Lawsuits in Four Caribbean Countries Challenge Colonial-era Sodomy Laws


LGBTI people in four Caribbean countries over the last year have filed lawsuits against their nations' colonial-era sodomy laws.

Javin Johnson and Sean Macleish on July 26 filed a lawsuit against two laws in St. Vincent and the Grenadines that criminalize consensual same-sex sexual relations.

Daryl Phillip, founder of Minority Rights Dominica, and Maurice Tomlinson, a senior policy analyst at the Toronto-based HIV Legal Network, on July 18 announced a gay man who remains anonymous filed a lawsuit against Dominica's sodomy law.

Tomlinson, who was born in Jamaica, on Aug. 18, 2018, challenged his homeland's sodomy law with the Inter-American Commission on Human Rights. Alexa Hoffmann, a transgender activist in Barbados, along with a gay man and a lesbian woman on June 6, 2018, filed a lawsuit against their country's sodomy law with the same commission.

The commission on July 15 sent a letter to Barbados' government that said it has three months to respond to the lawsuit. The Jamaican government received a similar letter three days later.

"The anti-sodomy law and serious indecency law in Barbados serve no purpose other than to foster alienation and marginalization against LGBT people," Hoffmann told the Washington Blade on Tuesday on Facebook Messenger. "Any person who has anal sex, oral sex, engages in mutual or other masturbation or sexually interacts with another consenting adult, even in private, is legally branded a criminal, and the social implications are nothing nice, to say the least."

Macleish told the Blade on Tuesday during a telephone interview from Chicago where he has lived for more than 30 years that his case "is very personal to me because of my experiences being gay in St. Vincent" with "all of the homophobia and discrimination that I experienced there." Philip in a press release that announced the Dominica lawsuit echoed Hoffmann.

"Brutal and often life-threatening experiences are a daily reality for many LGBT people in Dominica, and elsewhere in the Caribbean," said Philip. "Because the law criminalizes all LGBT individuals, it sends a powerful message that other people — whether law enforcement or regular citizens on the street — are entitled to discriminate and commit human rights abuses against LGBT individuals."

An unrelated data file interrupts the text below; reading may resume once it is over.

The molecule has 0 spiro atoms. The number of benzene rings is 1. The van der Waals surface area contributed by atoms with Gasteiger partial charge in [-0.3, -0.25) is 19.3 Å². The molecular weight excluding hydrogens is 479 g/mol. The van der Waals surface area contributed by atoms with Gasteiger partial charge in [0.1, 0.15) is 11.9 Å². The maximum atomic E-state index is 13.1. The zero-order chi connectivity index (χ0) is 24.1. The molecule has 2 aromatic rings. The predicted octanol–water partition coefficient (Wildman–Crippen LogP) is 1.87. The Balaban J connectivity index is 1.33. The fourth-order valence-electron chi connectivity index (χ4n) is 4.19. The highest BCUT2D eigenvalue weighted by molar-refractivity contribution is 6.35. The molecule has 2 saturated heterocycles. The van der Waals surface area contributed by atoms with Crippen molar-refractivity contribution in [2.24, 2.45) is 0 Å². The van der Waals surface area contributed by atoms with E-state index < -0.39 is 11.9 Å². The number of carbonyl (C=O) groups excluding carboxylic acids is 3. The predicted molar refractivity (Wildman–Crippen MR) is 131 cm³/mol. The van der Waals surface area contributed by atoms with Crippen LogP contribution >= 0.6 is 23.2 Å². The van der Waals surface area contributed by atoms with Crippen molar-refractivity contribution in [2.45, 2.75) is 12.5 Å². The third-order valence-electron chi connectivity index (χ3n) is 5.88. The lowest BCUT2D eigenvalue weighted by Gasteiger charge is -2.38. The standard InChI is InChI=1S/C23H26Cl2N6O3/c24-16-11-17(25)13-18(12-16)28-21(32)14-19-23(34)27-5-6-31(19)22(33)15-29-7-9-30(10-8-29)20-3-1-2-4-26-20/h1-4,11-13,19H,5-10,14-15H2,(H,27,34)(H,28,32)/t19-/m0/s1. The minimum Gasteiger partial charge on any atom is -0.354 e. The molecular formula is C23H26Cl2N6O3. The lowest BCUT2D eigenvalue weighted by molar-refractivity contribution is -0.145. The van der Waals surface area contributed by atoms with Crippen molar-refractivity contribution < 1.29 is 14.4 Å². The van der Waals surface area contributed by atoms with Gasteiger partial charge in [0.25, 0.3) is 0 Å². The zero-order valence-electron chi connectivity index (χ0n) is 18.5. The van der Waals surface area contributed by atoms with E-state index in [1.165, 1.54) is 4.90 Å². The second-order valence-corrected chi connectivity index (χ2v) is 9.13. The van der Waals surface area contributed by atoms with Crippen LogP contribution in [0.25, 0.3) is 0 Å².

Dominica, St. Vincent and the Grenadines, Barbados and Jamaica are among the handful of English-speaking Caribbean countries in which consensual same-sex sexual relations remain criminalized.

The government of Trinidad and Tobago has appealed a 2018 ruling that declared the country's colonial-era sodomy law unconstitutional. Tomlinson said an appeal of the Belize Supreme Court's 2016 decision that struck down the Central American country's sodomy law is pending.

The Dominica lawsuit was filed in the country's High Court of Justice, while Johnson and Macleish brought their case before St. Vincent and the Grenadines' High Court.

The Caribbean Court of Justice — which last November struck down a Guyana law that criminalizes cross-dressing — would consider an appeal in the Dominica case. The Privy Council in London would consider an appeal in the case from St. Vincent and the Grenadines.

The Inter-American Court of Human Rights, which the Organization of American States created in 1979, enforces provisions of the American Convention on Human Rights that Barbados recognizes.

The court in 2018 issued a landmark ruling that recognizes same-sex marriage and trans rights. It also ruled in favor of Karen Atala, a lesbian judge in Chile who lost custody of her three daughters to her ex-husband because of her sexual orientation, in 2012.

"We expect a complete victory there," said Tomlinson, referring to the Barbados case.

He added he also remains optimistic about the St. Vincent and the Grenadines case. Tomlinson told the Blade the rulings from Trinidad and Tobago and Belize, along with recent decisions against colonial-era sodomy laws in India and Botswana, will influence the English judges who sit on the Privy Council.

"I don't think there will be any fear that they will be regressive," he said.

Tomlinson told the Blade his case "presents a little unique challenge" because Jamaica's constitution appears to preserve laws that were in place before the country's Charter of Fundamental Rights and Freedoms took effect in 2012. He said he is arguing this provision does not apply to the sodomy law because a provision that penalizes registered sex offenders without a pass with a $9,000 fine and a year in prison came into force that year.

"The cases all have different apex courts," he said. "The issue is how these different courts view LGBT rights and the countries also have different constitutions, so the issue will then will be how the constitutions interpret LGBT rights."

Tomlinson also noted Caribbean politicians "have taken a hands-off approach" to the lawsuits.

"Truth be told we suspect that every politician in the Caribbean wants these laws to be struck down via court action so they have political cover," he said, noting potential criticism they will face from religious conservatives. "They're cowards, so they don't want to do it themselves because of the potential of blowback, but they're happy that it's being done this way."

This article originally appeared in the Washington Blade and is made available in partnership with the National LGBT Media Association.


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